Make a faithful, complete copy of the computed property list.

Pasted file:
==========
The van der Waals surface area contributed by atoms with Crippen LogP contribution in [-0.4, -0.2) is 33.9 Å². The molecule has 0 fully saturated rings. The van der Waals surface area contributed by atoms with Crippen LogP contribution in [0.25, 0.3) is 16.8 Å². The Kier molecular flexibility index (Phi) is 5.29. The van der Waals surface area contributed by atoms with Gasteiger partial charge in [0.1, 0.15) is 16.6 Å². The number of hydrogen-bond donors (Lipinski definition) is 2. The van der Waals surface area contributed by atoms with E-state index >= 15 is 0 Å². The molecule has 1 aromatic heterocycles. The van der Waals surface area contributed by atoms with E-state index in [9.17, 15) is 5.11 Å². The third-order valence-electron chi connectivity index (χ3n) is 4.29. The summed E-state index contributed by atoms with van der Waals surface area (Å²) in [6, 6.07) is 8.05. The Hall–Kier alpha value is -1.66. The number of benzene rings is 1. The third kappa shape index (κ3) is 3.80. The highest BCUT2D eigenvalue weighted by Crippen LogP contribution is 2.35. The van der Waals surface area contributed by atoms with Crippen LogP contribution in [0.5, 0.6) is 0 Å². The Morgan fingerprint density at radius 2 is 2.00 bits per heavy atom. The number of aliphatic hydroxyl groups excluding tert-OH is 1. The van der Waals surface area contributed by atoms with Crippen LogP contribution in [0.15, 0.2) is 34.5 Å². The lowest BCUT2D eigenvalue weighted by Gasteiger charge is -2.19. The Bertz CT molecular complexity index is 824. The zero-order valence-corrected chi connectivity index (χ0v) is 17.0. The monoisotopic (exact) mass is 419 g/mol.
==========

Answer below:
The van der Waals surface area contributed by atoms with Crippen LogP contribution in [-0.4, -0.2) is 33.9 Å². The molecule has 0 fully saturated rings. The van der Waals surface area contributed by atoms with Crippen LogP contribution in [0.25, 0.3) is 16.8 Å². The Kier molecular flexibility index (Phi) is 5.29. The van der Waals surface area contributed by atoms with Gasteiger partial charge in [0.1, 0.15) is 16.6 Å². The number of hydrogen-bond donors (Lipinski definition) is 2. The van der Waals surface area contributed by atoms with E-state index >= 15 is 0 Å². The molecule has 1 aromatic heterocycles. The van der Waals surface area contributed by atoms with E-state index in [9.17, 15) is 5.11 Å². The third-order valence-electron chi connectivity index (χ3n) is 4.29. The summed E-state index contributed by atoms with van der Waals surface area (Å²) in [6, 6.07) is 8.05. The Hall–Kier alpha value is -1.66. The number of benzene rings is 1. The third kappa shape index (κ3) is 3.80. The highest BCUT2D eigenvalue weighted by Crippen LogP contribution is 2.35. The van der Waals surface area contributed by atoms with Crippen LogP contribution in [0.5, 0.6) is 0 Å². The Morgan fingerprint density at radius 2 is 2.00 bits per heavy atom. The number of aliphatic hydroxyl groups excluding tert-OH is 1. The van der Waals surface area contributed by atoms with Crippen LogP contribution in [0.15, 0.2) is 34.5 Å². The lowest BCUT2D eigenvalue weighted by Gasteiger charge is -2.19. The Bertz CT molecular complexity index is 824. The zero-order valence-corrected chi connectivity index (χ0v) is 17.0. The monoisotopic (exact) mass is 419 g/mol.